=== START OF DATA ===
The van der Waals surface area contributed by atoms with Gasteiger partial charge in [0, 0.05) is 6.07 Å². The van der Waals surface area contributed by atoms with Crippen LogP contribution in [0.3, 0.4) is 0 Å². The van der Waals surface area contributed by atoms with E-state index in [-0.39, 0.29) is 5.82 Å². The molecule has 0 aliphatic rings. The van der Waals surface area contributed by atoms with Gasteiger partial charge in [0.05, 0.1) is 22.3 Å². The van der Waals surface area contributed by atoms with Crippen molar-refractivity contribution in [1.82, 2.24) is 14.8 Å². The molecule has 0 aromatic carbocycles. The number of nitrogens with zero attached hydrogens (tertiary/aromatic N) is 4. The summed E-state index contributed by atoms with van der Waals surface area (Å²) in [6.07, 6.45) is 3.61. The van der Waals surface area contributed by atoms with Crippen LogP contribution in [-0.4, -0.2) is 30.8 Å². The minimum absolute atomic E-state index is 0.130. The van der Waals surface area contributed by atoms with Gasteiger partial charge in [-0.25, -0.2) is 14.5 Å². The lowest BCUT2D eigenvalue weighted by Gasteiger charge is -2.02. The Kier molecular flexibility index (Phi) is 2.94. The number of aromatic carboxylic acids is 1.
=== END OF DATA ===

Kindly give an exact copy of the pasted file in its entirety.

The van der Waals surface area contributed by atoms with Gasteiger partial charge in [0, 0.05) is 6.07 Å². The van der Waals surface area contributed by atoms with Crippen LogP contribution in [0.3, 0.4) is 0 Å². The van der Waals surface area contributed by atoms with E-state index in [-0.39, 0.29) is 5.82 Å². The molecule has 0 aliphatic rings. The van der Waals surface area contributed by atoms with Gasteiger partial charge in [0.05, 0.1) is 22.3 Å². The van der Waals surface area contributed by atoms with Crippen molar-refractivity contribution in [1.82, 2.24) is 14.8 Å². The molecule has 0 aromatic carbocycles. The number of nitrogens with zero attached hydrogens (tertiary/aromatic N) is 4. The summed E-state index contributed by atoms with van der Waals surface area (Å²) in [6.07, 6.45) is 3.61. The van der Waals surface area contributed by atoms with Crippen LogP contribution in [-0.4, -0.2) is 30.8 Å². The minimum absolute atomic E-state index is 0.130. The van der Waals surface area contributed by atoms with Gasteiger partial charge in [-0.25, -0.2) is 14.5 Å². The lowest BCUT2D eigenvalue weighted by Gasteiger charge is -2.02. The Kier molecular flexibility index (Phi) is 2.94. The number of aromatic carboxylic acids is 1.